• a player had to retire from the AO qualifying from a coughing fit .... poor air quality, very worrying ...




  • a player had to retire from the AO qualifying from a coughing fit .... poor air quality, very worrying ...
    Saw that on Twitter, a joke that it's going ahead in those conditions.




  • Maybe actually this will be the year for a young pair of lungs to take advantage!




  • mzungu wrote: »
    Nadal and the FO intrigues me. He is way ahead of everybody on clay, and it will be interesting to see for how long more he can dominate at that tournament. Thiem played a great FO last year but I reckon he would have been disappointed at eventually being steamrolled by Nadal. It was not the end to the tournament that his play over the previous two weeks deserved.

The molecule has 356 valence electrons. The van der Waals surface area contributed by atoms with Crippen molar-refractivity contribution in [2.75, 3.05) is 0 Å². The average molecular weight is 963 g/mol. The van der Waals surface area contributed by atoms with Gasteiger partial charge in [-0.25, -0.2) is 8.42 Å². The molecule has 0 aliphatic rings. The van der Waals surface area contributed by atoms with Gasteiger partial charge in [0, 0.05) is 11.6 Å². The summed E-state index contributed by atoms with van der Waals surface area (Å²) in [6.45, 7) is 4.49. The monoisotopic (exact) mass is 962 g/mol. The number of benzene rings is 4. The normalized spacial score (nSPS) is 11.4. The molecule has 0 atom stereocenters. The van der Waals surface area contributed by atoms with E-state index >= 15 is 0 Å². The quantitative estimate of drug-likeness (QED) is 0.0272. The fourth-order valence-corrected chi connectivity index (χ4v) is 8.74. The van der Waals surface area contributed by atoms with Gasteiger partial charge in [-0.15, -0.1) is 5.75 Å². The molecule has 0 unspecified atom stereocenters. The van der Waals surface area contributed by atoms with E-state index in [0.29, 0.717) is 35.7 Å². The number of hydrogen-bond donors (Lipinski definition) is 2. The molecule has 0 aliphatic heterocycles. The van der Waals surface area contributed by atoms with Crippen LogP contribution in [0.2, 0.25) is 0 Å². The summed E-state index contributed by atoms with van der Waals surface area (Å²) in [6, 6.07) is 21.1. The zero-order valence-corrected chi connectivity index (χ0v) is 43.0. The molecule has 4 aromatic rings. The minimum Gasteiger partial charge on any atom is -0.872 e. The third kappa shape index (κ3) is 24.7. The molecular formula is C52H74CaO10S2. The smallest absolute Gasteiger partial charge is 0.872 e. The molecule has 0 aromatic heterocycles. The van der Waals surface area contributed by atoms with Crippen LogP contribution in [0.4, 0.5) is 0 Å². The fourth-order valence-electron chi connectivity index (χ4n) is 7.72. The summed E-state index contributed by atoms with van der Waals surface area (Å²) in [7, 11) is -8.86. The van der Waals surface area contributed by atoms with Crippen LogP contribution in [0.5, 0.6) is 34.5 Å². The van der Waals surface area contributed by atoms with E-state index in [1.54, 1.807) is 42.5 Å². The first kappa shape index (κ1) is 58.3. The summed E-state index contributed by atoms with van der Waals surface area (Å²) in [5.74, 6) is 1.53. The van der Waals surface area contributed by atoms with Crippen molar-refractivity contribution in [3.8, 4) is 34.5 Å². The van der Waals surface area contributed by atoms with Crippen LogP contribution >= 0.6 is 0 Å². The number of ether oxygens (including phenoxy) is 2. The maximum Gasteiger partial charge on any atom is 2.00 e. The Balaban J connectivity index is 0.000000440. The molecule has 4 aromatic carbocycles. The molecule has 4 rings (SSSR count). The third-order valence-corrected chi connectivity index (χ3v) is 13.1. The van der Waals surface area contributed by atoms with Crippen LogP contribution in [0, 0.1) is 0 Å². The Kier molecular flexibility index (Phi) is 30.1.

Nadal is not the player he used to be on clay, he still has the edge on 99% of the players but he can no longer defend the way he used to, Thiem is now better in that department. Thiem has now beaten Nadal once every year on clay since 2016 but beating Nadal in the best of 5 in Roland Garros is the hardest thing to achieve in tennis or probably any sport.
    Nadal is the king of clay, Thiem is the prince of clay but he will eventually be crowned.


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  • So perhaps Nadal will end up like Serena?
    If Thiem can beat him in Paris this year, then he will struggle to get past the 19 mark.
    So yes, I'm going for the complete opposite of Hector.




  • josip wrote: »
    So perhaps Nadal will end up like Serena?
    If Thiem can beat him in Paris this year, then he will struggle to get past the 19 mark.
    So yes, I'm going for the complete opposite of Hector.

    :D I hope you're right.